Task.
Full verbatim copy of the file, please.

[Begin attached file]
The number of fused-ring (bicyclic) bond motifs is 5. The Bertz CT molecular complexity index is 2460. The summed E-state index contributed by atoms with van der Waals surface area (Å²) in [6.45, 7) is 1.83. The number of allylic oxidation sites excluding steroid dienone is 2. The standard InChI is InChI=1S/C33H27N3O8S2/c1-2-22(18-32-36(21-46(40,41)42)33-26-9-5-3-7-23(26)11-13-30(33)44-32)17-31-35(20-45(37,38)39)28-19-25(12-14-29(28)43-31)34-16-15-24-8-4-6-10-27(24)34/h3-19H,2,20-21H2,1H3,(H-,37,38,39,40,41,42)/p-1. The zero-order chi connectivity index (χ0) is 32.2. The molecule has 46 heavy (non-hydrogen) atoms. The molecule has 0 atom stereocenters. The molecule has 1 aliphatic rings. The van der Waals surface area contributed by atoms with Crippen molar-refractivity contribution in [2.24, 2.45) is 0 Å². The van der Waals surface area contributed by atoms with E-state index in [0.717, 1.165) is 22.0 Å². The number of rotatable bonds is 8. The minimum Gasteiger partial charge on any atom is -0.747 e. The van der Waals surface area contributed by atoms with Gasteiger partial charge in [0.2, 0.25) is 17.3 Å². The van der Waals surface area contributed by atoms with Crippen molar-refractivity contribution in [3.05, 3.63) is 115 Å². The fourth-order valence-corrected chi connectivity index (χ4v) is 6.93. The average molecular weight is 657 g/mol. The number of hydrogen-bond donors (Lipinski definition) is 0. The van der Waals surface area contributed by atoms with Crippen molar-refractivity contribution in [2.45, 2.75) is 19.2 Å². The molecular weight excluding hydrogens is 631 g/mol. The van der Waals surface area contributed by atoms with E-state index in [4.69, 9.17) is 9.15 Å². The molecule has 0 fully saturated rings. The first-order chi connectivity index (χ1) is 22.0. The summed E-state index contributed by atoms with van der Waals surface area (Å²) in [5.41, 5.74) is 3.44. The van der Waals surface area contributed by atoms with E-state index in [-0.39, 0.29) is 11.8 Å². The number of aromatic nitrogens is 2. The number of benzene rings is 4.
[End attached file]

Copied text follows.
The number of fused-ring (bicyclic) bond motifs is 5. The Bertz CT molecular complexity index is 2460. The summed E-state index contributed by atoms with van der Waals surface area (Å²) in [6.45, 7) is 1.83. The number of allylic oxidation sites excluding steroid dienone is 2. The standard InChI is InChI=1S/C33H27N3O8S2/c1-2-22(18-32-36(21-46(40,41)42)33-26-9-5-3-7-23(26)11-13-30(33)44-32)17-31-35(20-45(37,38)39)28-19-25(12-14-29(28)43-31)34-16-15-24-8-4-6-10-27(24)34/h3-19H,2,20-21H2,1H3,(H-,37,38,39,40,41,42)/p-1. The zero-order chi connectivity index (χ0) is 32.2. The molecule has 46 heavy (non-hydrogen) atoms. The molecule has 0 atom stereocenters. The molecule has 1 aliphatic rings. The van der Waals surface area contributed by atoms with Crippen molar-refractivity contribution in [2.24, 2.45) is 0 Å². The van der Waals surface area contributed by atoms with E-state index in [0.717, 1.165) is 22.0 Å². The number of rotatable bonds is 8. The minimum Gasteiger partial charge on any atom is -0.747 e. The van der Waals surface area contributed by atoms with Gasteiger partial charge in [0.2, 0.25) is 17.3 Å². The van der Waals surface area contributed by atoms with Crippen molar-refractivity contribution in [3.05, 3.63) is 115 Å². The fourth-order valence-corrected chi connectivity index (χ4v) is 6.93. The average molecular weight is 657 g/mol. The number of hydrogen-bond donors (Lipinski definition) is 0. The van der Waals surface area contributed by atoms with Crippen molar-refractivity contribution in [2.45, 2.75) is 19.2 Å². The molecular weight excluding hydrogens is 631 g/mol. The van der Waals surface area contributed by atoms with E-state index in [4.69, 9.17) is 9.15 Å². The molecule has 0 fully saturated rings. The first-order chi connectivity index (χ1) is 22.0. The summed E-state index contributed by atoms with van der Waals surface area (Å²) in [5.41, 5.74) is 3.44. The van der Waals surface area contributed by atoms with E-state index in [-0.39, 0.29) is 11.8 Å². The number of aromatic nitrogens is 2. The number of benzene rings is 4.